We all feel the power of music ‘ how it can change mood, make one feel better about oneself – but for many teachers, music is a critical ‘tool’ in giving children an all-round education, enabling positive development in other areas of the school curriculum. Many of our schools put music at the very heart of school life. As well as encouraging young talent, performance by pupils becomes a focus for the school, and a celebration.
Jeremy Gladwin, headmaster of St Edmund’s School Canterbury, told the Wealden Times about the school’s active music life. ‘Music is woven into the fabric of school life. In June we have Little Voices for the youngest children.
‘In the junior school we have a musical – this year it was My Fair Lady. In senior school, we have some kind of musical extravaganza every term. In November we are doing Beauty and the Beast, we have a gala concert and a final Carol Service at Canterbury Cathedral.’
Musical life is just as busy at Dulwich Preparatory School, as Director of Music Cornelis Taekema told us: ‘We offer our children a variety of all types of music ‘ jazz, brass, as well as the orchestra that plays classical but also film theme music. We took the chamber choir to Rome in April and I was lucky enough to arrange concerts in the city including at a mass at St Peter’s Basilica. It was just us but they really rose to the occasion.’
But can young people be changed through music’ Mr Gladwin of St Edmund’s thinks so. He says: ‘Music can transform children. For example, our choristers sing in Canterbury Cathedral. In the classroom they are just like any 13-year-olds – full of energy, vibrancy, dynamism and then they go into the cathedral and perform these beautiful songs. The contrast is splendid.’
Mr Taekema agrees. He says: ‘I have encouraged children with difficulties, for example, one with a dyslexic profile, to try singing. They might not pitch very well to start off with but after six months it starts to come and it is fantastic. The child feels so good about themselves knowing they can do something.’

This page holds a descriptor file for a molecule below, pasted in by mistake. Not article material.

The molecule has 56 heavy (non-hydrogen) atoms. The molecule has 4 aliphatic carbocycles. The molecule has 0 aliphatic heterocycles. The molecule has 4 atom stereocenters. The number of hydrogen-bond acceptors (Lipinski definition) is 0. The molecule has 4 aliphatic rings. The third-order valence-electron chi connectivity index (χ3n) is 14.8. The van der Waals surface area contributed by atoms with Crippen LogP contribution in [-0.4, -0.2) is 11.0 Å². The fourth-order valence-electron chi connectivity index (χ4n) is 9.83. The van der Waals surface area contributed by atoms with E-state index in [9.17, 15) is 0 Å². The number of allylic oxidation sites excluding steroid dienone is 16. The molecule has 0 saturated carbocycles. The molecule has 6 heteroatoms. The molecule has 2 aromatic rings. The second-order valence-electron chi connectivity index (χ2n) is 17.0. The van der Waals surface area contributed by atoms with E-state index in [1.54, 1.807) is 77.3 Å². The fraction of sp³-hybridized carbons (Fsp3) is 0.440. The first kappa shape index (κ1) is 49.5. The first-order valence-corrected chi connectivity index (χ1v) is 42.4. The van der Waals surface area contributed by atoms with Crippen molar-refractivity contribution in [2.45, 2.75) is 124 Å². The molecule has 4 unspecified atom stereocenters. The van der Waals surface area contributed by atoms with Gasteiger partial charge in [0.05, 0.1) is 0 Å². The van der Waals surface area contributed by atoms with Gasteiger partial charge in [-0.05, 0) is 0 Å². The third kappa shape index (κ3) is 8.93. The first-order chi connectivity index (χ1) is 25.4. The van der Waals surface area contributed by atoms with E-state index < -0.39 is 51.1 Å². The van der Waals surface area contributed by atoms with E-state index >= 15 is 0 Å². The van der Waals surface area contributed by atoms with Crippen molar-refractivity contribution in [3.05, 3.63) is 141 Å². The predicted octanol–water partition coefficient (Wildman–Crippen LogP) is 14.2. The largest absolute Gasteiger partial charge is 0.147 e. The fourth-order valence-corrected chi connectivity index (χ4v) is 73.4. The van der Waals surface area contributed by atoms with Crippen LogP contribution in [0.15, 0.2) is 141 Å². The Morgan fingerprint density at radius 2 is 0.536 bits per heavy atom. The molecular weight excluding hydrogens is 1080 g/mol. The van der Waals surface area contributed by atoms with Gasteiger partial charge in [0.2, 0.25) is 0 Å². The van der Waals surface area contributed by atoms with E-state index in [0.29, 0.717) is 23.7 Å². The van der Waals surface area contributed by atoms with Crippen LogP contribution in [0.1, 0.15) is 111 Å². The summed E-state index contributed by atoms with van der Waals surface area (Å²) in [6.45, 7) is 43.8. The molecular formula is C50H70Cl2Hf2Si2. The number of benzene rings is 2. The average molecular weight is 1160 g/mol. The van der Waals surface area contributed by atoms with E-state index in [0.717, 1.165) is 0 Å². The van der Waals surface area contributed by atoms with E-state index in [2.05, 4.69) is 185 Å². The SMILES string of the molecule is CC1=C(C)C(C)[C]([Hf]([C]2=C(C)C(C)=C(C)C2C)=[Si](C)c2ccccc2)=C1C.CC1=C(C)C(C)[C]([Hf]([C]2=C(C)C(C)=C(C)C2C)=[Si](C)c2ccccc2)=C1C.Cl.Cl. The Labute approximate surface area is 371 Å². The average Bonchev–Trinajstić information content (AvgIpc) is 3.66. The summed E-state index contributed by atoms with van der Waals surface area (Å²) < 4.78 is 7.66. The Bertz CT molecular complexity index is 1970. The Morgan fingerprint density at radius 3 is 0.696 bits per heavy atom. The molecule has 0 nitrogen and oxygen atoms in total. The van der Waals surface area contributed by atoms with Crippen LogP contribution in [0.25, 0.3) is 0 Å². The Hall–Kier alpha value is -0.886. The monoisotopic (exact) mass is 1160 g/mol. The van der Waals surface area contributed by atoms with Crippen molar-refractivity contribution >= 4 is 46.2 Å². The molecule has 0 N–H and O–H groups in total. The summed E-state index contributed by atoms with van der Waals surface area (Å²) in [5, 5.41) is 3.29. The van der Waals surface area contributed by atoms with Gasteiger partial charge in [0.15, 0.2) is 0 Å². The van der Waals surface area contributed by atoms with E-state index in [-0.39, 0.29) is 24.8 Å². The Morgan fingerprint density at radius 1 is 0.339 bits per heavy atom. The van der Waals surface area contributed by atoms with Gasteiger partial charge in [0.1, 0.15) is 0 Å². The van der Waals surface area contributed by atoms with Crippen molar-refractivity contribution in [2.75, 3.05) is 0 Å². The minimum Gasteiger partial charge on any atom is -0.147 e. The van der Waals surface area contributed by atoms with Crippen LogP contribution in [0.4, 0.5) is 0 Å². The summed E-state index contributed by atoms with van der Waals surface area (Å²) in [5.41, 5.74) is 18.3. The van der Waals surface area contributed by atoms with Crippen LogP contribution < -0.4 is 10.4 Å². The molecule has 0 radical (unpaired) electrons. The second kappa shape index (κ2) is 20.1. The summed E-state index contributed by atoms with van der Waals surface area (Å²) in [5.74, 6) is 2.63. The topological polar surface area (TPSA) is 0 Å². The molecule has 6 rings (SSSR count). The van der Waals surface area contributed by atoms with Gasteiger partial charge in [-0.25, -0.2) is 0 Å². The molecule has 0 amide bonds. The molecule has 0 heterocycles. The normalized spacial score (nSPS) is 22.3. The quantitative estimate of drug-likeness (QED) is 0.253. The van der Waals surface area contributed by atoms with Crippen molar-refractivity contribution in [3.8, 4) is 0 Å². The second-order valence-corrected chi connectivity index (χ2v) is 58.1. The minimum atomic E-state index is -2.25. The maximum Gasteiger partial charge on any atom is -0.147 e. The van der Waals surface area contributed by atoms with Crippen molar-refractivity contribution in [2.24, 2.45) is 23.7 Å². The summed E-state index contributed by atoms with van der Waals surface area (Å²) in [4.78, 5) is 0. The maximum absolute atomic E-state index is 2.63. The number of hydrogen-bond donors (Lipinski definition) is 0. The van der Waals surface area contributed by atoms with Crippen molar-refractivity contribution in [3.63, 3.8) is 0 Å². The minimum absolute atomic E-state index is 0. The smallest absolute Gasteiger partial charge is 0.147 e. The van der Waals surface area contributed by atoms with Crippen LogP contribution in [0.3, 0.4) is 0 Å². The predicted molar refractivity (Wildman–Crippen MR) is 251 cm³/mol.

Mr Gladwin agrees. ‘Music taps into the other part of one’s experience, one’s life – rhythm and music. It taps in to the left hemisphere of the brain.’
Bruce Grindlay, the new Headmaster of Sutton Valence School, is a former Director of Music, a Cambridge University organ scholar, and also plays piano and saxophone. He says: ‘Music provides an artistic and cultural dimension in any school, as well as helping with spiritual development. It’s proven that learning a musical instrument stimulates connections within the brain, which help a child’s academic development.’
Mr Taekema says: ‘Learning music is such a fantastic way for a child to channel their energy and discipline but also social skills, the interaction with other children.’
Mr Grindlay agrees: ‘Music is also about learning team skills. Playing in musical ensembles promotes reliance upon others in working together for a greater whole, but not in a competitive way, as well as encouraging leadership skills and having the confidence to offer an opinion.’ So how do you encourage children to take on a musical instrument’ At St Edmund’s, like many schools, music is offered at the start: ‘We offer formal music lessons as part of the curriculum where people can start to learn with specialist teachers offering all the main instruments coming into school,’ says Mr Gladwin.
Mr Taekema adds: ‘We have demo sessions where the teacher brings the instrument to the lesson and plays it to them and this is the way we try to encourage them. It is important you find the right teacher for your child. It is the one-to-one relationship that is important. Then it is parents who come in on the learning process by supervising their children’s practice.’
Mr Grindlay adds: ‘Music is also about discipline. Having to sit in a practice room on your own, practising your instrument, demands personal motivation, determination and focus. What better lesson is there for life?’

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